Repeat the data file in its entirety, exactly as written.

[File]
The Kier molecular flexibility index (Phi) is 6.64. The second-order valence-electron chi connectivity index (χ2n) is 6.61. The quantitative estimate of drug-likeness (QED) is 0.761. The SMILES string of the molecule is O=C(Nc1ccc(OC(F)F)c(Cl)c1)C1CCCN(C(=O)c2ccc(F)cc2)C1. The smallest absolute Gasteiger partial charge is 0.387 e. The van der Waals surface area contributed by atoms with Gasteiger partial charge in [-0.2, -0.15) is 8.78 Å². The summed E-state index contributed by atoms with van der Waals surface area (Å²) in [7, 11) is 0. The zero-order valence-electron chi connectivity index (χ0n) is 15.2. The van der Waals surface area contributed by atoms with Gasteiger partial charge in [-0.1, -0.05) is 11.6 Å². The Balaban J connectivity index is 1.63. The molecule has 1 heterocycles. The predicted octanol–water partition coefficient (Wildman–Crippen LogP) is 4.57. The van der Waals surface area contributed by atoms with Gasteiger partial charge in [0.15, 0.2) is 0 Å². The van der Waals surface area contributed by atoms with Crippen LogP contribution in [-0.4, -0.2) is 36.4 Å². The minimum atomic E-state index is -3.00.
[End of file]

The Kier molecular flexibility index (Phi) is 6.64. The second-order valence-electron chi connectivity index (χ2n) is 6.61. The quantitative estimate of drug-likeness (QED) is 0.761. The SMILES string of the molecule is O=C(Nc1ccc(OC(F)F)c(Cl)c1)C1CCCN(C(=O)c2ccc(F)cc2)C1. The smallest absolute Gasteiger partial charge is 0.387 e. The van der Waals surface area contributed by atoms with Gasteiger partial charge in [-0.2, -0.15) is 8.78 Å². The summed E-state index contributed by atoms with van der Waals surface area (Å²) in [7, 11) is 0. The zero-order valence-electron chi connectivity index (χ0n) is 15.2. The van der Waals surface area contributed by atoms with Gasteiger partial charge in [-0.1, -0.05) is 11.6 Å². The Balaban J connectivity index is 1.63. The molecule has 1 heterocycles. The predicted octanol–water partition coefficient (Wildman–Crippen LogP) is 4.57. The van der Waals surface area contributed by atoms with Gasteiger partial charge in [0.15, 0.2) is 0 Å². The van der Waals surface area contributed by atoms with Crippen LogP contribution in [-0.4, -0.2) is 36.4 Å². The minimum atomic E-state index is -3.00.